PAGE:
Alexander G. Weygers was born in Java, Indonesia in 1901. As a child, he was schooled in languages and penmanship by his mother, and he learned blacksmithing by assisting his father in his forge. As an adult he studied engineering, but in 1928, the tragic loss of his wife and baby in childbirth caused him to devote his life to the pursuit of fine art. Weygers learned monumental stone carving under the mentorship of Lorado Taft out of Chicago, studied human anatomy at the Royal Academy of Art in the Netherlands, and continued stone carving in Florence, Italy under the tutelage of Ettore Masi. He learned endgrain wood engraving in Paris, France from Paul Bornet, one of the last surviving old world masters in the art form. Weygers created many of his famous sculptures from his homestead in Carmel Valley, where he offered sculpting and blacksmithing courses out of his home. Here, he became a local legend, renowned as an artist and teacher.
The Alexander G. Weygers Exhibit features the definitive collection of his work, comprising more than 100 sculptures, drawings, and photos. Also showcased is a collection of Weygers' writing, including his books and the original patent for the first flying saucer, which he called the Discopter. Housed in Carmel Valley, California, on the property where Weygers built his home and studio, the exhibit is situated in the very place where the famed artist created his greatest work and taught thousands of students who carry forth his legacy today.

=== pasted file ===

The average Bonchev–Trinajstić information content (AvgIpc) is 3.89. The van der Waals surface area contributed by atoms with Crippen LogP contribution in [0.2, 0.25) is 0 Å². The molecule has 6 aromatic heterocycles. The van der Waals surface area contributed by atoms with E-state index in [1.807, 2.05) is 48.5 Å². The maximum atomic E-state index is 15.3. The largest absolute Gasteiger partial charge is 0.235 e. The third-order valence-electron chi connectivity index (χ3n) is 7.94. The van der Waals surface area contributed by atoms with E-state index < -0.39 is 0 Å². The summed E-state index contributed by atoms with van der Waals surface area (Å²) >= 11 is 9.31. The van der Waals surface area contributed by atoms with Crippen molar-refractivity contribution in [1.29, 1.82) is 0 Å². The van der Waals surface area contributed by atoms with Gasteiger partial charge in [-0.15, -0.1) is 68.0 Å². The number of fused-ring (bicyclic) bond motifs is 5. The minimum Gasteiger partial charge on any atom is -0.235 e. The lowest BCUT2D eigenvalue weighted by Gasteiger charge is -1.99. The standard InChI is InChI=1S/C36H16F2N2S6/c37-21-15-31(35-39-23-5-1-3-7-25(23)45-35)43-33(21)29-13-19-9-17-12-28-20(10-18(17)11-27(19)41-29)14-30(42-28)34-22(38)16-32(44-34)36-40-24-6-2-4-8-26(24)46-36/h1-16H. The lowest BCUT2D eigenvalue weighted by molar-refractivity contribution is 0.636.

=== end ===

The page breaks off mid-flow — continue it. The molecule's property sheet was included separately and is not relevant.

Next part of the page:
If you are interested in visiting the Weygers Exhibit, please fill out the form below and a representative will contact you promptly.